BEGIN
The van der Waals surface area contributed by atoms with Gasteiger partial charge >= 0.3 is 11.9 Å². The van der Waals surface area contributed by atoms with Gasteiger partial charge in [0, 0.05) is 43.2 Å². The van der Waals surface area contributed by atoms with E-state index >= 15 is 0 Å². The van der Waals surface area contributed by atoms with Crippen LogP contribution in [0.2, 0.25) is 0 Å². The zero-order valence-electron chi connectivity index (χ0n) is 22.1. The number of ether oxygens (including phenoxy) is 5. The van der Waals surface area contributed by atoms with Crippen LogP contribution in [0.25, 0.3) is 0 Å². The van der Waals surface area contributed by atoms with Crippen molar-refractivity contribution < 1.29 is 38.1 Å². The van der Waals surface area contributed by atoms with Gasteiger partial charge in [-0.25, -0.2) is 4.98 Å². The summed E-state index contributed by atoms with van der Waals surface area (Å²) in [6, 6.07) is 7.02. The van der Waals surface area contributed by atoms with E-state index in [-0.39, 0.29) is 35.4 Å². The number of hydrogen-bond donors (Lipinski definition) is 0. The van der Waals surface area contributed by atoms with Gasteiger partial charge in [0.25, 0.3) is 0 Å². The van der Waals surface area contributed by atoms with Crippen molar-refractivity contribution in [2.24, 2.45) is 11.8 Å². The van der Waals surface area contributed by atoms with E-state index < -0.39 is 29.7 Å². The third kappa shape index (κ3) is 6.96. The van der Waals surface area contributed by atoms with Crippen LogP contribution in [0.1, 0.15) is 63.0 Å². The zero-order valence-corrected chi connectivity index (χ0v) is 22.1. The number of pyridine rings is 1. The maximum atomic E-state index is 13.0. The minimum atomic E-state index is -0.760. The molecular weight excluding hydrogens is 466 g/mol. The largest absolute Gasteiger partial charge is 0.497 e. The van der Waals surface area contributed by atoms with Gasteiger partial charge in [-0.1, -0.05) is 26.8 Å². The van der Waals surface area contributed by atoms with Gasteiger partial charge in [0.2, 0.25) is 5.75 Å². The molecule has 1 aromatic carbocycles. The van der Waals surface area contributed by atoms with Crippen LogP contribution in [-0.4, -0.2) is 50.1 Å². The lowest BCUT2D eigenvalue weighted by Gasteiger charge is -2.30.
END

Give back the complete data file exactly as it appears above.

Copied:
The van der Waals surface area contributed by atoms with Gasteiger partial charge >= 0.3 is 11.9 Å². The van der Waals surface area contributed by atoms with Gasteiger partial charge in [0, 0.05) is 43.2 Å². The van der Waals surface area contributed by atoms with E-state index >= 15 is 0 Å². The van der Waals surface area contributed by atoms with Crippen LogP contribution in [0.2, 0.25) is 0 Å². The zero-order valence-electron chi connectivity index (χ0n) is 22.1. The number of ether oxygens (including phenoxy) is 5. The van der Waals surface area contributed by atoms with Crippen LogP contribution in [0.25, 0.3) is 0 Å². The van der Waals surface area contributed by atoms with Crippen molar-refractivity contribution < 1.29 is 38.1 Å². The van der Waals surface area contributed by atoms with Gasteiger partial charge in [-0.25, -0.2) is 4.98 Å². The summed E-state index contributed by atoms with van der Waals surface area (Å²) in [6, 6.07) is 7.02. The van der Waals surface area contributed by atoms with E-state index in [-0.39, 0.29) is 35.4 Å². The number of hydrogen-bond donors (Lipinski definition) is 0. The van der Waals surface area contributed by atoms with Gasteiger partial charge in [0.25, 0.3) is 0 Å². The van der Waals surface area contributed by atoms with Crippen molar-refractivity contribution in [2.24, 2.45) is 11.8 Å². The van der Waals surface area contributed by atoms with E-state index < -0.39 is 29.7 Å². The third kappa shape index (κ3) is 6.96. The van der Waals surface area contributed by atoms with Crippen LogP contribution in [0.1, 0.15) is 63.0 Å². The zero-order valence-corrected chi connectivity index (χ0v) is 22.1. The number of pyridine rings is 1. The maximum atomic E-state index is 13.0. The minimum atomic E-state index is -0.760. The molecular weight excluding hydrogens is 466 g/mol. The largest absolute Gasteiger partial charge is 0.497 e. The van der Waals surface area contributed by atoms with Gasteiger partial charge in [-0.1, -0.05) is 26.8 Å². The van der Waals surface area contributed by atoms with Gasteiger partial charge in [0.2, 0.25) is 5.75 Å². The molecule has 1 aromatic carbocycles. The van der Waals surface area contributed by atoms with Crippen LogP contribution in [-0.4, -0.2) is 50.1 Å². The lowest BCUT2D eigenvalue weighted by Gasteiger charge is -2.30.